Despite a marginal improvement over last year's survey, Nigeria remained at the bottom of the heap on the global corruption index, having been ranked the 35th most corrupt country in the world by Transparency International (TI).
In its 2012 report released yesterday morning, the Washington DC-based body indicated that Nigeria scored 27 out of a maximum 100 marks to occupy the 139th place out of the 176 countries surveyed in the report.
With the latest ranking, Nigeria moved up four places from its ranking of 143 out of the 183 nations surveyed by TI in 2011. The country was ranked 134 out of 178 surveyed nations in 2010; 130 out of 180 nations in 2009; 121 out of 180 in 2008; 147 out of 180 countries in 2007; and 153 out of 180 surveyed nations in 2006.
But in its reaction to the latest ranking, the Federal Government said the marginal improvement was an indication that the President Goodluck Jonathan administration was fighting corruption head-on.
Nigeria was however not alone in the base rating, sharing the same position with countries like Azerbaijan, Kenya, Nepal and Pakistan.
Denmark, on the other hand, emerged first in the overall Corruption Perceptions Index (CPI) ranking with a score of 90 to displace New Zealand, which came first in 2011 and 3rd in 2012 with the same score of 90.
However, Somalia came last for the third year running, with a ranking of 176 and a score of 8 out of a possible 100. It was closely followed by North Korea and Afghanistan as the second and third most corrupt countries respectively.
In the latest 2012 CPI ranking, which changed from a 2011 score range of 0 - 10 to a range of 0 - 100 in terms of cleanliness in perception of corruption in the public sector, Nigeria was ranked 14th in West Africa, while Cape Verde was ranked 1st in the region and 39th globally with a score of 60.
Ghana was ranked second in West Africa with a global ranking of 64 and a score of 45, while Guinea came last in the sub-region with a global ranking of 154 and a score of 24 out of 100.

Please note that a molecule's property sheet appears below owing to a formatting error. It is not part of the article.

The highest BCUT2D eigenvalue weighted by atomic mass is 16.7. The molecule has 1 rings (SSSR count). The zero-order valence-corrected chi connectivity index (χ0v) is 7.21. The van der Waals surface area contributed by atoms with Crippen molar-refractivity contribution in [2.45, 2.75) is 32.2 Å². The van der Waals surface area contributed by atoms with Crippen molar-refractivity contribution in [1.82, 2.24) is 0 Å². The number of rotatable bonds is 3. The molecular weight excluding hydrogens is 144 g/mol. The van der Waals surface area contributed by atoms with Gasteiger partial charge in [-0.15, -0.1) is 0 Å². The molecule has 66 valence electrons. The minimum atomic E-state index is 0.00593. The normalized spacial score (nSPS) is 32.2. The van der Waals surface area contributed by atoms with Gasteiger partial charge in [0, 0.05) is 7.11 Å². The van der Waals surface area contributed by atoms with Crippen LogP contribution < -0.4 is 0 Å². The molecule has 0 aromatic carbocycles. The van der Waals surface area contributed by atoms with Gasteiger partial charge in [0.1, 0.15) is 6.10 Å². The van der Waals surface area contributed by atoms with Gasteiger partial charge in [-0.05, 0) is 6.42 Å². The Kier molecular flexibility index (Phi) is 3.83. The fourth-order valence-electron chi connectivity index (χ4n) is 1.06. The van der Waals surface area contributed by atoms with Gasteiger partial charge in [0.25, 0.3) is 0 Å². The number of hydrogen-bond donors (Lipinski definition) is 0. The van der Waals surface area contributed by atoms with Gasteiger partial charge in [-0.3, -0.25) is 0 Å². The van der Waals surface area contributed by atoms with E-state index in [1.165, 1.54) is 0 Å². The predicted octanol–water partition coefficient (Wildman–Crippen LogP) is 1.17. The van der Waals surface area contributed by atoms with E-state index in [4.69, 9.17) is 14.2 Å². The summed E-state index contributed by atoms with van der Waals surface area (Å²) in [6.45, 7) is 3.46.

This year's report also showed that countries like Togo, Mali, Niger and Benin fared better than Nigeria, having improved in their fight against graft.
On the African continent, Botswana was ranked first in Africa with a global ranking of 30 and a score of 65.
The CPI ranks countries and territories based on how corrupt their public sector is perceived to be. A country or territory's score indicates the perceived level of public sector corruption on a scale of 0 - 100, where 0 means that a country is perceived as highly corrupt and 100 means it is perceived as very clean.
The Federal Government, however, said that the latest ranking by the global body showed that the present administration was addressing the menace of corruption head-on.
Speaking to THISDAY on the issue, the Senior Special Assistant to the President on Public Affairs, Dr. Doyin Okupe said: "When compared to the Transparency International Corruption Perceptions Index of 2011, it shows clearly that Nigeria is gradually but steadily coming out of the cycle of most corrupt countries.
"In 2011, the Transparency International Report rated Nigeria 143 and in 2012, the same report said that Nigeria has moved down the leader to 139.
"That means that something is happening. Though the rating is not good enough, it is an indication that something tangible is taking place," the president's aide said.
According to Okupe, "When a student is rated 143 in 2011 and in 2012, the student improves from 143 to 139, it means that the student is gradually improving in his or her academic performance, but still needs to do some serious academic work to catch up with those that top the class.
"Even at that, the report of the Transparency International perceptions index on corruption is only a perception, it does not reflect the realities on ground.
"As much as one is not querying the report, the rating of Nigeria in 2012 is definitely different from the rating in 2011 and it shows that Nigeria has gained four points."
He also pointed out that Nigeria scored 24 points out of 100 and in 2012, 27 points.
"This simply shows that things are moving and improving for the better. The implication is that the president is indeed fighting corruption and with time, there would be a tremendous improvement.
"However, it is a perception not reflecting the realities on ground. What happens with perception is that it takes time to change it to reality.
"So the President Goodluck Jonathan-led Federal Government should be commended for what it has achieved within the period of between 18 to 20 months; that the country has gained four points in the fight against corruption," Dr. Okupe said.
He reiterated the Federal Government's determination to fight corruption, irrespective of who was involved, saying Jonathan has the political will to do so.
"However, he follows due process in whatever he is doing, he is not the type of person that will trample on citizens' fundamental human rights because he wants to please some others," he said.
His comments notwithstanding, he said that the presidency will hold a world press conference today to address in detail, the TI report.